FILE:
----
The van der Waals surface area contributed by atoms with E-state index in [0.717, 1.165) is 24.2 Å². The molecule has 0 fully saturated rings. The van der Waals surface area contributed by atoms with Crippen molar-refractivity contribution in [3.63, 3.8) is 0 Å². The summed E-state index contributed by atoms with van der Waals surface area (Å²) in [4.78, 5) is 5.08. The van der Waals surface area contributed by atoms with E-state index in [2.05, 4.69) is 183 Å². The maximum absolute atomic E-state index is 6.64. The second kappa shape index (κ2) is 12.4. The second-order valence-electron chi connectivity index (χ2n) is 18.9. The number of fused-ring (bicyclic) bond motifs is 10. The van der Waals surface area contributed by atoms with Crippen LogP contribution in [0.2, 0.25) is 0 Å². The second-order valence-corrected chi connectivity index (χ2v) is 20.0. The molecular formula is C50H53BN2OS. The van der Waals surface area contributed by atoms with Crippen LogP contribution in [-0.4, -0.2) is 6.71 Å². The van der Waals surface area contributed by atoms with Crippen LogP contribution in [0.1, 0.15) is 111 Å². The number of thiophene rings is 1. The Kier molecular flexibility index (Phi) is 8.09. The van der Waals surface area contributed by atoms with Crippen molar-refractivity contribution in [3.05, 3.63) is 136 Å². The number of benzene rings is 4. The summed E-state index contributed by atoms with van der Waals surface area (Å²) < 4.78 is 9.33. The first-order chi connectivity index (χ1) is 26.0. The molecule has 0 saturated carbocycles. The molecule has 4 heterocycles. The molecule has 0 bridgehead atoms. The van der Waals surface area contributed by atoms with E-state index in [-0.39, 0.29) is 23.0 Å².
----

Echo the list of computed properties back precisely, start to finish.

The van der Waals surface area contributed by atoms with E-state index in [0.717, 1.165) is 24.2 Å². The molecule has 0 fully saturated rings. The van der Waals surface area contributed by atoms with Crippen molar-refractivity contribution in [3.63, 3.8) is 0 Å². The summed E-state index contributed by atoms with van der Waals surface area (Å²) in [4.78, 5) is 5.08. The van der Waals surface area contributed by atoms with E-state index in [2.05, 4.69) is 183 Å². The maximum absolute atomic E-state index is 6.64. The second kappa shape index (κ2) is 12.4. The second-order valence-electron chi connectivity index (χ2n) is 18.9. The number of fused-ring (bicyclic) bond motifs is 10. The van der Waals surface area contributed by atoms with Crippen LogP contribution in [0.2, 0.25) is 0 Å². The second-order valence-corrected chi connectivity index (χ2v) is 20.0. The molecular formula is C50H53BN2OS. The van der Waals surface area contributed by atoms with Crippen LogP contribution in [-0.4, -0.2) is 6.71 Å². The van der Waals surface area contributed by atoms with Crippen LogP contribution in [0.1, 0.15) is 111 Å². The number of thiophene rings is 1. The Kier molecular flexibility index (Phi) is 8.09. The van der Waals surface area contributed by atoms with Crippen molar-refractivity contribution in [3.05, 3.63) is 136 Å². The number of benzene rings is 4. The summed E-state index contributed by atoms with van der Waals surface area (Å²) < 4.78 is 9.33. The first-order chi connectivity index (χ1) is 26.0. The molecule has 0 saturated carbocycles. The molecule has 4 heterocycles. The molecule has 0 bridgehead atoms. The van der Waals surface area contributed by atoms with E-state index in [-0.39, 0.29) is 23.0 Å².